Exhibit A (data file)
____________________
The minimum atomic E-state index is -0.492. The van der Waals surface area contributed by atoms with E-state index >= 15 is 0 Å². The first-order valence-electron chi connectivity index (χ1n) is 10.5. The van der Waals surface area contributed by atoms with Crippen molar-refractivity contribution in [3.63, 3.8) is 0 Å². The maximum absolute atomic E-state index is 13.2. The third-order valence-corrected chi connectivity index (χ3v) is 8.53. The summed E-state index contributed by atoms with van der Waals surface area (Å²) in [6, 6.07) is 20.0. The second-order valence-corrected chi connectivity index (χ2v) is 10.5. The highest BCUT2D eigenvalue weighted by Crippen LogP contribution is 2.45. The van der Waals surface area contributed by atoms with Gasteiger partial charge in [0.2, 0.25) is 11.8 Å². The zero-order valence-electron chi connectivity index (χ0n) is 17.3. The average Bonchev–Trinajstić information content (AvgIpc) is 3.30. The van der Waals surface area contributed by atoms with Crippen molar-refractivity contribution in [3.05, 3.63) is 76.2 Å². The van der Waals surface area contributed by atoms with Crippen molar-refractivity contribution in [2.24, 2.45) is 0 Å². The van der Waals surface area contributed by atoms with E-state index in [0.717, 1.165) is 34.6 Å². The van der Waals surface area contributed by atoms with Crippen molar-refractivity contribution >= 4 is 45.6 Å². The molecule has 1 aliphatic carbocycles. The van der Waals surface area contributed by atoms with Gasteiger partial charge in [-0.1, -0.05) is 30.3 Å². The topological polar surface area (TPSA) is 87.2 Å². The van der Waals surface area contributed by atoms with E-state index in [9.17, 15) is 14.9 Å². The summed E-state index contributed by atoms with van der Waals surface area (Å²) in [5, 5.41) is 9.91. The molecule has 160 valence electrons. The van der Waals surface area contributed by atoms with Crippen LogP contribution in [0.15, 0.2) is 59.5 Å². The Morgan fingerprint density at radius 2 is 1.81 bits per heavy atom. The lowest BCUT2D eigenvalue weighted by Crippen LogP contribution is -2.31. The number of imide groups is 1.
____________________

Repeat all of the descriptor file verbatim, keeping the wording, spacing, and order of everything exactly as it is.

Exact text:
The minimum atomic E-state index is -0.492. The van der Waals surface area contributed by atoms with E-state index >= 15 is 0 Å². The first-order valence-electron chi connectivity index (χ1n) is 10.5. The van der Waals surface area contributed by atoms with Crippen molar-refractivity contribution in [3.63, 3.8) is 0 Å². The maximum absolute atomic E-state index is 13.2. The third-order valence-corrected chi connectivity index (χ3v) is 8.53. The summed E-state index contributed by atoms with van der Waals surface area (Å²) in [6, 6.07) is 20.0. The second-order valence-corrected chi connectivity index (χ2v) is 10.5. The highest BCUT2D eigenvalue weighted by Crippen LogP contribution is 2.45. The van der Waals surface area contributed by atoms with Gasteiger partial charge in [0.2, 0.25) is 11.8 Å². The zero-order valence-electron chi connectivity index (χ0n) is 17.3. The average Bonchev–Trinajstić information content (AvgIpc) is 3.30. The van der Waals surface area contributed by atoms with Crippen molar-refractivity contribution in [3.05, 3.63) is 76.2 Å². The van der Waals surface area contributed by atoms with Crippen molar-refractivity contribution in [2.24, 2.45) is 0 Å². The van der Waals surface area contributed by atoms with E-state index in [0.717, 1.165) is 34.6 Å². The van der Waals surface area contributed by atoms with Crippen molar-refractivity contribution >= 4 is 45.6 Å². The molecule has 1 aliphatic carbocycles. The van der Waals surface area contributed by atoms with Gasteiger partial charge in [-0.1, -0.05) is 30.3 Å². The topological polar surface area (TPSA) is 87.2 Å². The van der Waals surface area contributed by atoms with E-state index in [9.17, 15) is 14.9 Å². The summed E-state index contributed by atoms with van der Waals surface area (Å²) in [5, 5.41) is 9.91. The molecule has 160 valence electrons. The van der Waals surface area contributed by atoms with Crippen LogP contribution in [0.15, 0.2) is 59.5 Å². The Morgan fingerprint density at radius 2 is 1.81 bits per heavy atom. The lowest BCUT2D eigenvalue weighted by Crippen LogP contribution is -2.31. The number of imide groups is 1.